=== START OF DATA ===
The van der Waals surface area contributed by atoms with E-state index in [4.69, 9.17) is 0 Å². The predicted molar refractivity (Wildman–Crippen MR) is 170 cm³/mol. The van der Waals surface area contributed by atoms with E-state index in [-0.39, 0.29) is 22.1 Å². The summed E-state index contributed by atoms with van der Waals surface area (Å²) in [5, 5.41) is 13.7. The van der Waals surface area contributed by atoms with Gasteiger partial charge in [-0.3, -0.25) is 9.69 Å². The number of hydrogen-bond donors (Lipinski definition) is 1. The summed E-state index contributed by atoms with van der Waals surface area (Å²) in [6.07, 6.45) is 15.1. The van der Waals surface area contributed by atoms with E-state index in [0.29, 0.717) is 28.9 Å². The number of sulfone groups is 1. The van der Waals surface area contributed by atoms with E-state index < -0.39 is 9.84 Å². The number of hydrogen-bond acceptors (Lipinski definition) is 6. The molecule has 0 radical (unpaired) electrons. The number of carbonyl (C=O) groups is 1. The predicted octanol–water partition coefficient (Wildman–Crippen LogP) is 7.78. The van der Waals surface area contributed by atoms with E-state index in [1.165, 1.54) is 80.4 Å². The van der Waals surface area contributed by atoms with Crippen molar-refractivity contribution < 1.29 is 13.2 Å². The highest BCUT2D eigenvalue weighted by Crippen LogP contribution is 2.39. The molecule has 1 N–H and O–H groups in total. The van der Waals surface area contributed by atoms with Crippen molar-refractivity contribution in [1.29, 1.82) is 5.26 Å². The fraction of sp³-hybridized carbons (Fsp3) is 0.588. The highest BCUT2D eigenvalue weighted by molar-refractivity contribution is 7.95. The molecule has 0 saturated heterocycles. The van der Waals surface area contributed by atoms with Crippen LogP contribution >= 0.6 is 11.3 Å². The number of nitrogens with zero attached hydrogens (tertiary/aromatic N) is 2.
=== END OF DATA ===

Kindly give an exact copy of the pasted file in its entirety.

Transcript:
The van der Waals surface area contributed by atoms with E-state index in [4.69, 9.17) is 0 Å². The predicted molar refractivity (Wildman–Crippen MR) is 170 cm³/mol. The van der Waals surface area contributed by atoms with E-state index in [-0.39, 0.29) is 22.1 Å². The summed E-state index contributed by atoms with van der Waals surface area (Å²) in [5, 5.41) is 13.7. The van der Waals surface area contributed by atoms with Gasteiger partial charge in [-0.3, -0.25) is 9.69 Å². The number of hydrogen-bond donors (Lipinski definition) is 1. The summed E-state index contributed by atoms with van der Waals surface area (Å²) in [6.07, 6.45) is 15.1. The van der Waals surface area contributed by atoms with E-state index in [0.29, 0.717) is 28.9 Å². The number of sulfone groups is 1. The van der Waals surface area contributed by atoms with E-state index < -0.39 is 9.84 Å². The number of hydrogen-bond acceptors (Lipinski definition) is 6. The molecule has 0 radical (unpaired) electrons. The number of carbonyl (C=O) groups is 1. The predicted octanol–water partition coefficient (Wildman–Crippen LogP) is 7.78. The van der Waals surface area contributed by atoms with E-state index in [1.165, 1.54) is 80.4 Å². The van der Waals surface area contributed by atoms with Crippen molar-refractivity contribution < 1.29 is 13.2 Å². The highest BCUT2D eigenvalue weighted by Crippen LogP contribution is 2.39. The molecule has 1 N–H and O–H groups in total. The van der Waals surface area contributed by atoms with Crippen molar-refractivity contribution in [1.29, 1.82) is 5.26 Å². The fraction of sp³-hybridized carbons (Fsp3) is 0.588. The highest BCUT2D eigenvalue weighted by molar-refractivity contribution is 7.95. The molecule has 0 saturated heterocycles. The van der Waals surface area contributed by atoms with Crippen LogP contribution >= 0.6 is 11.3 Å². The number of nitrogens with zero attached hydrogens (tertiary/aromatic N) is 2.